SRp20 is a proto-oncogene critical for cell proliferation and tumor induction and maintenance.

Tumor Virus RNA Biology Laboratory, HIV and AIDS Malignancy Branch, Center for Cancer Research, National Cancer Institute, National Institutes of Health, Bethesda, MD, USA.
International journal of biological sciences (Impact Factor: 4.37). 01/2010; 6(7):806-26.
Source: PubMed

ABSTRACT Tumor cells display a different profile of gene expression than their normal counterparts. Perturbations in the levels of cellular splicing factors can alter gene expression, potentially leading to tumorigenesis. We found that splicing factor SRp20 (SFRS3) is highly expressed in cancers. SRp20 regulated the expression of Forkhead box transcription factor M1 (FoxM1) and two of its transcriptional targets, PLK1 and Cdc25B, and controlled cell cycle progression and proliferation. Cancer cells with RNAi-mediated reduction of SRp20 expression exhibited G2/M arrest, growth retardation, and apoptosis. Increased SRp20 expression in rodent fibroblasts promoted immortal cell growth and transformation. More importantly, we found that SRp20 promoted tumor induction and the maintenance of tumor growth in nude mice and rendered immortal rodent fibroblasts tumorigenic. Collectively, these results suggest that increased SRp20 expression in tumor cells is a critical step for tumor initiation, progression, and maintenance.

  • [Show abstract] [Hide abstract]
    ABSTRACT: Kaposi sarcoma-associated herpesvirus (KSHV) ORF57 is a multifunctional post-transcriptional regulator essential for viral gene expression during KSHV lytic infection. ORF57 requires interactions with various cellular proteins for its function. Here, we identified serine/arginine-rich splicing factor 3 (SRSF3, formerly known as SRp20) as a cellular cofactor involved in ORF57-mediated splicing of KSHV K8β RNA. In the absence of ORF57, SRSF3 binds to a suboptimal K8β intron and inhibits K8β splicing. Knockdown of SRSF3 promotes K8β splicing, mimicking the effect of ORF57. The N-terminal half of ORF57 binds to the RNA recognition motif of SRSF3, which prevents SRSF3 from associating with the K8β intron RNA and therefore attenuates the suppressive effect of SRSF3 on K8β splicing. ORF57 also promotes splicing of heterologous non-KSHV transcripts that are negatively regulated by SRSF3, indicating that the effect of ORF57 on SRSF3 activity is independent of RNA target. SPEN proteins, previously identified as ORF57-interacting partners, suppress ORF57 splicing activity by displacing ORF57 from SRSF3-RNA complexes. In summary, we have identified modulation of SRSF3 activity as the molecular mechanism by which ORF57 promotes RNA splicing.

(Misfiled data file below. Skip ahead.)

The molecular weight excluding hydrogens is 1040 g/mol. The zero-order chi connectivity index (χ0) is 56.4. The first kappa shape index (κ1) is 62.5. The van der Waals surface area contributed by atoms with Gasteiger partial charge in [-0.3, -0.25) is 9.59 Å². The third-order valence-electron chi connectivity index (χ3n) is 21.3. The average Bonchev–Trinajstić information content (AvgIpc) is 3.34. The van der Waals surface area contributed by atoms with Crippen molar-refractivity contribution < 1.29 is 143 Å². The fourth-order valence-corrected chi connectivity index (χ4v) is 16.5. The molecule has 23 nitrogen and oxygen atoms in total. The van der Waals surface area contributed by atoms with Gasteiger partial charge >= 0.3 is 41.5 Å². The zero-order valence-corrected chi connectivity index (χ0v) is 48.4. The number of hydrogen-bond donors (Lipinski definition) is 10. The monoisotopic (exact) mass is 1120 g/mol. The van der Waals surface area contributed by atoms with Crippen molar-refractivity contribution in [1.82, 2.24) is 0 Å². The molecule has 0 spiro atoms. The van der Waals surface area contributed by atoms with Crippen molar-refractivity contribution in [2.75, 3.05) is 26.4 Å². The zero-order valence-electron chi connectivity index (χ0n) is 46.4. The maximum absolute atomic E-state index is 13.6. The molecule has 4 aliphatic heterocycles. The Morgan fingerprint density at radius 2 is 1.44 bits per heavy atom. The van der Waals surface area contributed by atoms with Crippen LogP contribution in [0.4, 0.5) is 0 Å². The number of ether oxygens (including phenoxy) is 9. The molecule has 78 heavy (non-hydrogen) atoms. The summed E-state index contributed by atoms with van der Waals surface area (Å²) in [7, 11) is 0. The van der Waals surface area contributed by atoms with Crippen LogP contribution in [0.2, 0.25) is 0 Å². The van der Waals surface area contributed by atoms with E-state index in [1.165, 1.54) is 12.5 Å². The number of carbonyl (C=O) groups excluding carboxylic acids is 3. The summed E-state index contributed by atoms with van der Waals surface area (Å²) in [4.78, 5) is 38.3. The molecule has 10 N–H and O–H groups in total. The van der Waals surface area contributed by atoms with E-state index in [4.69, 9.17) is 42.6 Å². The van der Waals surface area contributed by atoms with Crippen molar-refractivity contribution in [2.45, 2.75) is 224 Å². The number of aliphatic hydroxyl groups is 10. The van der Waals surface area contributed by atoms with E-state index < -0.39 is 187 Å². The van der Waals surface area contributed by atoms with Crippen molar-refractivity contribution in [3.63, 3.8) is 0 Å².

RNA 09/2014; · 4.62 Impact Factor
  • Source
    [Show abstract] [Hide abstract]
    ABSTRACT: The signaling characteristics of Na+/K+-ATPase are distinct from its ion pumping activity. Cardiac glycosides modulate the Na+/K+-ATPase protein complex upon binding, activate downstream signaling pathways and increase [Ca2+]i. Recent studies demonstrate that the depletion of p53 and hypoxia-induced factor 1α proteins is caused by cardiac glycosides. However, the detailed mechanisms governing this process are not well known. In this study, we showed that the depletion of p53 proteins by digoxin involved not only inhibition of protein synthesis but also inhibition at the post-transcriptional level. Post-transcriptional regulation occurs via down-regulation of SRSF3, the primary splicing factor responsible for the switch from p53α to the p53β isoform. Digoxin also modulated G2/M arrest, DNA damage and apoptosis through the p53-dependent pathway in HeLa cells. In addition, digoxin was involved in epithelial-mesenchymal-transition progression via E-cadherin reduction and snail induction. Digoxin had similar effects to caffeine, another SRSF3-reduced agent, on the cell cycle profile and DNA damage of cells. Interestingly, combined digoxin and caffeine treatment blocked cell cycle progression and conferred resistance to cell death via snail induction. These findings demonstrate that down-regulation of splicing factor, such as SRSF3, to alter cell cycle progression, cell death and invasion is a potential target for the drug repositioning of cardiac glycosides.
    Biochimie 11/2014; · 3.14 Impact Factor
  • Source
    [Show abstract] [Hide abstract]
    ABSTRACT: Metastatic colonization is an ominous feature of cancer progression. Recent studies have established the importance of pre-mRNA alternative splicing (AS) in cancer biology. However, little is known about the transcriptome-wide landscape of AS associated with metastatic colonization. Both in vitro and in vivo models of metastatic colonization were utilized to study AS regulation associated with cancer metastasis. Transcriptome profiling of prostate cancer cells and derivatives crossing in vitro or in vivo barriers of metastasis revealed splicing factors with significant gene expression changes associated with metastatic colonization. These include splicing factors known to be differentially regulated in epithelial-mesenchymal transition (ESRP1, ESRP2, RBFOX2), a cellular process critical for cancer metastasis, as well as novel findings (NOVA1, MBNL3). Finally, RNA-seq indicated a large network of AS events regulated by multiple splicing factors with altered gene expression or protein activity. These AS events are enriched for pathways important for cell motility and signaling, and affect key regulators of the invasive phenotype such as CD44 and GRHL1. Implications: Transcriptome-wide remodeling of AS is an integral regulatory process underlying metastatic colonization and AS events impact the metastatic behavior of cancer cells.
    Molecular Cancer Research 10/2014; · 4.50 Impact Factor

Full-text (2 Sources)

Available from
May 31, 2014